Jay Fishman for President

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I have a very difficult time with politics.  I’m generally conservative and believe that government has to meet certain needs, but those needs have been clearly established in the Constitution.  For example, “promote the social welfare” is not the same as providing it.  The government is out of control in spending, size, and intrusion into absolutely everything.  Certainly, needs arise that were not anticipated by the Founding Fathers, but at every point, government takes responsibilities far beyond what is needed, and both Parties are and have been irresponsible in this fiasco for decades... just as a fawning press has chosen sides and vacated their essential role in educating the public by which the electorate is informed enough to choose their representatives and hold them accountable. 

There. Done with that rant.

But it’s obvious that other countries are faltering with economic conditions not unlike our own.  Maybe we’re “too big to fail” like the corporations we bailed out not long ago.  But we’ll need bailing out eventually, and by whom?

At times, the public has admired the appearances of candidates “outside of politics,” such as Ross Perot or Steven Forbes, or, more truly, candidates who haven’t sold their souls for Party supremacy and reelections for life.  But neither of those gentlemen had the personal charisma to persuade mass voters that they would actually make a good leader.

I think Jay Fishman has that.

He has a story, an American success story of very recent vintage.  He’s wealthy, so a portion of the electorate will hate him from the get go.  But he also cares and has the business acumen to consider and probe an issue, plan for it, and take action with a good measure of nimbleness.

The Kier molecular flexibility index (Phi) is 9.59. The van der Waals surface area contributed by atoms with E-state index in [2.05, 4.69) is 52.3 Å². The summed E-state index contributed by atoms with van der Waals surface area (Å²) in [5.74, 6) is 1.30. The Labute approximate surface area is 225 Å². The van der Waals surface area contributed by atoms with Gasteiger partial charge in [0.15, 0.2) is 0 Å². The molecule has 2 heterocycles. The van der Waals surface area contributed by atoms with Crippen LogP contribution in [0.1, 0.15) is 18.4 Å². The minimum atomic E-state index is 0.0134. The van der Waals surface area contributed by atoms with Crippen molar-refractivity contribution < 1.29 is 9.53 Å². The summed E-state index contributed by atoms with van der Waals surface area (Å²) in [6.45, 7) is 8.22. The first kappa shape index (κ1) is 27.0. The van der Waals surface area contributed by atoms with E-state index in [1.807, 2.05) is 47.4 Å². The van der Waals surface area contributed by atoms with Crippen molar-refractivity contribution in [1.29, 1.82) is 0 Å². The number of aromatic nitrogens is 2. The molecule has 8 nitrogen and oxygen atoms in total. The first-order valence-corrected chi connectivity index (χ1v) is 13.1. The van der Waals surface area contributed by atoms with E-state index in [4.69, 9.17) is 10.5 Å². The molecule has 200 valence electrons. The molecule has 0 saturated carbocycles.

As an introduction, I’ve included a clip below that takes a while to listen to, dated sometime in 2010. 

What you won’t hear are platitudes, jokes to win an audience, name calling, or “advocacy” as he puts it.  What you will hear is someone speaking from the heart, without a speechwriter, without teleprompters, and without doubts, pauses, or filler words as he seeks to not offend or gain more ground.  It’s a straightforward narrative, albeit a lengthy one.   It’s the same earnestness that he uses with investors in his company, Travelers.

It’s interesting that based on the 2010 data that he uses, that our 2020 national debt is estimated to be $16 Billion and change based on CBO estimates.  It’s 16.7B as of today.  Click the link for whatever date you happen to read this.  The most recent estimate by CBO is that national debt will be $26 Billion in 2023, with very similar rosy assumptions that Fishman points out.

From 2010 to now is three years that Fishman has been an advocate for an economic reality check, coupled with a call for leadership.  Three years that in the political scheme of things that has had no influence over the President and Congress’ willingness to spend more.

Fishman passes my Presidential Prediction methodology.  Confidence, charisma, and smarts will do that.  But it’s time for him, or someone like him, to step up.

1 comment :

  1. Coming from the opposite side of the political spectrum, I totally agree.

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